Iceland Raises Key Rate as Exit From Capital Controls Looms

How Iceland Came in From the Cold

Iceland’s central bank raised its benchmark interest rate for a third time since June, drifting further away from monetary easing programs that are dominating the rest of western Europe, as the island prepares to exit capital controls in place since 2008.

The seven-day term deposit rate was increased to 5.75 percent from 5.5 percent, the Reykjavik-based lender said on Wednesday. The decision follows 50 basis point increases both in June and August. The yield on Iceland’s benchmark 2019 Treasury note jumped 23 basis points to 5.79 percent as of 9:57 a.m. local time. The krona climbed 0.1 percent to 140.96 per euro.

“Although a bit surprising, it didn’t come out of the blue,” said Ingolfur Bender, head of research at Islandsbanki, in a telephone interview. “The tone is now milder while at the same time the benchmark is raised a little.”

Iceland is trying to rein in inflation as the island completes its resurrection from the 2008 financial crisis. Economic growth is now faster than in the euro zone on average and inflation will move above the central bank’s target next year as wage growth soars, it said.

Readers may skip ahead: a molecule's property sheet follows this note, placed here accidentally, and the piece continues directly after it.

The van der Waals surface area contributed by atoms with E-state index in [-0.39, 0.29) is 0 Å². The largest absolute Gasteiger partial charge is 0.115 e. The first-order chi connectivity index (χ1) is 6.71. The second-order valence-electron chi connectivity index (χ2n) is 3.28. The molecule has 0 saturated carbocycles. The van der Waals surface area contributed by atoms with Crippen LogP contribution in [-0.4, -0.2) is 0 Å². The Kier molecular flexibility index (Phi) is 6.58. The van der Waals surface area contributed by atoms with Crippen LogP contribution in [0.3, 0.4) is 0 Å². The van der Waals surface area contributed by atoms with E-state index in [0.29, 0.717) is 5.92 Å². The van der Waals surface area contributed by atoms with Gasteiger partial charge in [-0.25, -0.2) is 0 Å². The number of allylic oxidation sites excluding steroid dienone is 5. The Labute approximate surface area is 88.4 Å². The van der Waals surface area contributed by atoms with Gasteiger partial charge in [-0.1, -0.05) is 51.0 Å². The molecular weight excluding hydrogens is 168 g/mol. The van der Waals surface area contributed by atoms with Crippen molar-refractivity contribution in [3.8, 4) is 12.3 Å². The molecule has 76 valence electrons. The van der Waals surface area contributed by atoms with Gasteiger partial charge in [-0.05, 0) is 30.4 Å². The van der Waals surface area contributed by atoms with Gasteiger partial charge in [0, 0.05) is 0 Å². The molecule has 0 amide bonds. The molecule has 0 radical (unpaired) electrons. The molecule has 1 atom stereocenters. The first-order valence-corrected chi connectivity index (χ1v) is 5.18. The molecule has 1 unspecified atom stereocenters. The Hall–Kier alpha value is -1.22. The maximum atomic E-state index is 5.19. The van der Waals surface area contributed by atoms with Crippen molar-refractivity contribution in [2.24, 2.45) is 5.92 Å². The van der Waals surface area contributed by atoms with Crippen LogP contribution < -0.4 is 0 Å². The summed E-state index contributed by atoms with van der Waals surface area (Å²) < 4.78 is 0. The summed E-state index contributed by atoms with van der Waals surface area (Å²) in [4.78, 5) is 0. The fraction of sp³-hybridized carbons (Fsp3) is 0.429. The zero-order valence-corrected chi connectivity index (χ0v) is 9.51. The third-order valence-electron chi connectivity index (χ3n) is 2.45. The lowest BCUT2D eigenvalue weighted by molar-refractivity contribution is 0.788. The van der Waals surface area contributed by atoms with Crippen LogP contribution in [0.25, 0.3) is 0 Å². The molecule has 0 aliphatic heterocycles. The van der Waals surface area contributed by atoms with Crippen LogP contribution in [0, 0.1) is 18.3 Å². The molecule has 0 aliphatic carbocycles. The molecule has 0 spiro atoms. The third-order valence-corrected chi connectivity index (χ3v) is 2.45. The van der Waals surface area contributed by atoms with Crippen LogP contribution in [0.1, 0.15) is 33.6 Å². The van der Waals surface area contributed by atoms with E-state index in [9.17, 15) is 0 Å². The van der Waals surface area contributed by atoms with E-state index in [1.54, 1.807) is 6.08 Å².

But policy makers also signaled that the pace of rate increases may now start slow as a stronger krona keeps import prices in check and as global economic developments look more “favorable.”

Iceland is trying to ensure that its planned exit from capital controls doesn’t destabilize the economy, which has been shielded by the regime since its three largest lenders, Kaupthing, Glitnir and LBI, defaulted on $85 billion in 2008. 

The government has approved proposals from the caretakers of the three failed banks that will allow them to withdraw their claims from Iceland. The trio has until March 15 to complete settlements.

“How much and how quickly the monetary stance must be tightened will depend on future developments and on how the current economic uncertainty plays out,” the central bank said.

Monetary policy will “depend on developments in liquidity in connection with capital account liberalization and whether other policy instruments are applied in order to contain demand-side pressures in the coming term,” it said.

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